*What you see pictured here is one loaf of butternut squash bread and one loaf of beet bread. The recipe says you can try carrot, potato, spinach (1.5# yields 3/4 cup), or tomato (6 oz. can tomato paste). It also says you can add different spices depending upon the vegetable that you use. Just make sure that you’ve either mashed your cooked vegetable or run it through a food processor, something like that.

This recipe comes out of Bear Fare, A Cookbook Commemorating the 10th Anniversary of Bear Valley Elementary School, Anchorage, Alaska, 1993-94.

The recipe author calls it the Cadillac of Blueberry Muffins. I absolutely agree. It is the best blueberry muffin recipe, ever! Where it calls for a topping made by mixing 1 Tbsp. sugar with 1/4 tsp. ground nutmeg, I simply sprinkle sugar and cinnamon over the unbaked muffin tops. I’m not a big fan of nutmeg.

  • Blueberry Muffin Ingredients
  • 1/2 cup butter, room temperature
  • 1 cup sugar
  • 2 large eggs (I use extra-large)
  • 1 tsp. vanilla extract (I use paste)
  • 2 cups flour
  • 2 tsp. baking powder
  • 1/2 tsp. salt
  • 1/2 cup milk
  • 2 cups blueberries, fresh or frozen
  • 1-2 Tbsp. sugar
  • Sprinkle of cinnamon

Preheat oven to 375 degrees F. Prepare 16-24 muffin cups with papers or spray or grease. The number depends upon how big your cups are and what size eggs, etc. I usually overfill mine, but this time I made smaller ones (24).

In a mixing bowl beat together butter and 1 cup sugar until light and fluffy. I used an electric mixer. Add eggs and vanilla, beat well. Slowly stir in flour, baking powder, and salt, alternating with the milk. Fold blueberries in by hand.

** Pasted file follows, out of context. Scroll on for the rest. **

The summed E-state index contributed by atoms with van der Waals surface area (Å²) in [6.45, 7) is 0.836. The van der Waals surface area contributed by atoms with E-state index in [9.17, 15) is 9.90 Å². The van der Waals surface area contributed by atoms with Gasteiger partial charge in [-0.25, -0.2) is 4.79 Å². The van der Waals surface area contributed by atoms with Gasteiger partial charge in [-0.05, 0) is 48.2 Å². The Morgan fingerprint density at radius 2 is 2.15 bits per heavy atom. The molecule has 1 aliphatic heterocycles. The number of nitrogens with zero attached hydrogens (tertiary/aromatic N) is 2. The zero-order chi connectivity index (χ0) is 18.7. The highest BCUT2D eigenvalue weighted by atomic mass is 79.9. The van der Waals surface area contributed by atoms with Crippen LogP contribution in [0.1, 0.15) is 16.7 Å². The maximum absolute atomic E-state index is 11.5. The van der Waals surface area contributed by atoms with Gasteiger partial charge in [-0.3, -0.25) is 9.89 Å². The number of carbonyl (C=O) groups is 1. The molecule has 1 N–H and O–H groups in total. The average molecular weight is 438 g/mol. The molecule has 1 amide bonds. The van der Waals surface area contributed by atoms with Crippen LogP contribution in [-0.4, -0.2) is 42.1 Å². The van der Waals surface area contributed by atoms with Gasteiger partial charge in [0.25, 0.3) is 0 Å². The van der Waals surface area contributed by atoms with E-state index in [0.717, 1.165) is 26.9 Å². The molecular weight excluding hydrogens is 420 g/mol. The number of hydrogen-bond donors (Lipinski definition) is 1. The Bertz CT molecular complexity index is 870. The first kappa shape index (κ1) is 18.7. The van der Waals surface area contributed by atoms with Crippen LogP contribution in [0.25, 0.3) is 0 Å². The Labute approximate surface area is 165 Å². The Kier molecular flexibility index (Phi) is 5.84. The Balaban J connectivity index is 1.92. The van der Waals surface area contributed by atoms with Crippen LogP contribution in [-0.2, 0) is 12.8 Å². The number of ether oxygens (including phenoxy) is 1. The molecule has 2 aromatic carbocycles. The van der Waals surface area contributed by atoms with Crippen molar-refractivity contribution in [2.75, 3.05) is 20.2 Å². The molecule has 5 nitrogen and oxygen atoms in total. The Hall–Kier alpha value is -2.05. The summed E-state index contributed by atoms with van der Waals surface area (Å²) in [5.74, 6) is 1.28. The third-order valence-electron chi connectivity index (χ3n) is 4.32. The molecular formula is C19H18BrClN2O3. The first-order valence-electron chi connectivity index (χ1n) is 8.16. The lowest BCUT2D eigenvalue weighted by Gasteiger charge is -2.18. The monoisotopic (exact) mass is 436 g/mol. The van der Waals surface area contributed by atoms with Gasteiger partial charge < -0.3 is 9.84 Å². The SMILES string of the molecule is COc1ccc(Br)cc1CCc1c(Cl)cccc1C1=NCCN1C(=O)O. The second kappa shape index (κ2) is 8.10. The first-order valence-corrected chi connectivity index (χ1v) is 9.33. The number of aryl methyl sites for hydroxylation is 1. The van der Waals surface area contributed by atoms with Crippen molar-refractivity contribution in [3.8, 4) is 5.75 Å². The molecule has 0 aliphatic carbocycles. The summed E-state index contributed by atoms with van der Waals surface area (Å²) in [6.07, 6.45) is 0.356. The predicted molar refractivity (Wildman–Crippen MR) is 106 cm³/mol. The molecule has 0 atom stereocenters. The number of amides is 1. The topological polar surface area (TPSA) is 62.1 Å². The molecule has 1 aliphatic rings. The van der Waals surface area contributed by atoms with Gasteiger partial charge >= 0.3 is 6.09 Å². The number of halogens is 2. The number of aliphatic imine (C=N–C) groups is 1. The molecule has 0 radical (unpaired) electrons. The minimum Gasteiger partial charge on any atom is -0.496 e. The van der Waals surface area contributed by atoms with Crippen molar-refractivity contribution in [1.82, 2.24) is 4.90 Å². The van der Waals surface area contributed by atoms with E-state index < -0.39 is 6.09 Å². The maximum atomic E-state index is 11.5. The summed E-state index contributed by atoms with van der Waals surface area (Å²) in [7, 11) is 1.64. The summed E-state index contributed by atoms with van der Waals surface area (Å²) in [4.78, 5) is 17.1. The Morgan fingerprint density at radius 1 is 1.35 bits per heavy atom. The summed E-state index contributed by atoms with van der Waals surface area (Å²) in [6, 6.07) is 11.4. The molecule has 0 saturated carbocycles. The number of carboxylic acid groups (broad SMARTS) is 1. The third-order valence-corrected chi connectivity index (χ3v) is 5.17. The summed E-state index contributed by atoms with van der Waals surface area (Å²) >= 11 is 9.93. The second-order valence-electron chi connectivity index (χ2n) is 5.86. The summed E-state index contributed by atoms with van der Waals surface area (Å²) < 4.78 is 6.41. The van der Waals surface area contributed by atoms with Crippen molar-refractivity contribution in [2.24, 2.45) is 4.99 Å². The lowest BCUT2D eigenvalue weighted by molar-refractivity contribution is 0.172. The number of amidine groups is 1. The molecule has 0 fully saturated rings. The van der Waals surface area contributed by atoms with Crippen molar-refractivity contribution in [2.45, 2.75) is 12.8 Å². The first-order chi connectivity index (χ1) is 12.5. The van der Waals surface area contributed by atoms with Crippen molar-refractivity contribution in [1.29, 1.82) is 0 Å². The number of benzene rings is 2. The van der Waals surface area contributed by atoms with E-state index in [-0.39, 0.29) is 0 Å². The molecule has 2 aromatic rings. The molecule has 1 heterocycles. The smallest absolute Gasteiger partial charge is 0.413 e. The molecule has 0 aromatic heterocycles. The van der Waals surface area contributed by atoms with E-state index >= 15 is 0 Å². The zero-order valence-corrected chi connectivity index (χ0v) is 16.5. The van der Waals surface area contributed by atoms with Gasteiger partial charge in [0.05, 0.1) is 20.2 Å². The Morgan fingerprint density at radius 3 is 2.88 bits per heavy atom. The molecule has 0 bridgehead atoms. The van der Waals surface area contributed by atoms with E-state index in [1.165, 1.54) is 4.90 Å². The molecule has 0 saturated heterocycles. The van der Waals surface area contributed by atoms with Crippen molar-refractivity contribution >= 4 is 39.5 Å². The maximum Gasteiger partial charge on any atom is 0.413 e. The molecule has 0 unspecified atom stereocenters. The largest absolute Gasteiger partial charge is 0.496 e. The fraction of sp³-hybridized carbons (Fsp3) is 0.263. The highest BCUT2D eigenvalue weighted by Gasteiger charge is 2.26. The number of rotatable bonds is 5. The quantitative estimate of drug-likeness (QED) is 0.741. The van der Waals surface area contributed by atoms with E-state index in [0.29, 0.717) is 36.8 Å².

The batter is thick. Spoon it into the tins as best you can, no more than 2/3 full. It doesn’t have to be even across the top. Sprinkle tops with a little bit of sugar and cinnamon.

Bake at 375 degrees for 20-25 minutes, until tops are golden and spring back when lightly touched. Remove from heat and cool in pans. These are the best!

I have made these for many years. The recipe is based on one found in an old Bear Valley Elementary School cookbook: Bear Fare 1993-1994. The original recipe calls for a streusel topping, but I’ve never added that. Too much fuss. Mostly, I make these and toss them into the freezer to eat later. The other day I had about a cup of leftover sweet potatoes, a couple old wrinkled apples, and two leftover egg yolks. I’ll give you this substitute recipe at the end, but just know that’s what’s pictured here.

  • Ingredients
  • 2-1/2 cups flour
  • 2 cups sugar
  • 1 Tbsp. pumpkin pie spice (I used 1 tsp. cinnamon, 1/2 tsp. ground cloves, 1/4 tsp. allspice, 1/4 tsp. ground ginger, 1/4 tsp. ground cardamom)
  • 1 tsp. baking soda
  • 1/2 tsp. salt
  • 2 eggs, lightly beaten
  • 1 cup cooked and mashed or solid-pack canned pumpkin
  • 1/2 cup vegetable oil
  • 2 cups peeled and finely chopped apples
  • Cinnamon for sprinkling (optional)

Prepare 18-24 muffin cups with paper liners or by greasing. Preheat oven to 350 degrees F.

Combine dry ingredients in a large bowl and set aside. In a smaller bowl combine the eggs, pumpkin, and vegetable oil. Add these liquid ingredients to the large bowl of dry ingredients and stir until just moistened. Fold in the apples. Spoon batter into prepared muffin tins. Sprinkle with cinnamon (optional). Bake 25-35 minutes until muffin tops spring back when lightly pressed with a finger.

Substituting sweet potatoes: I used approximately a cup of mashed sweet potato instead of pumpkin. I tried using 1 egg and 2 egg yolks, but the batter was not completely moistened, so I added a second whole egg. I’m not sure if this was because sweet potato is drier than pumpkin or what. Next time I’ll use 3 whole eggs.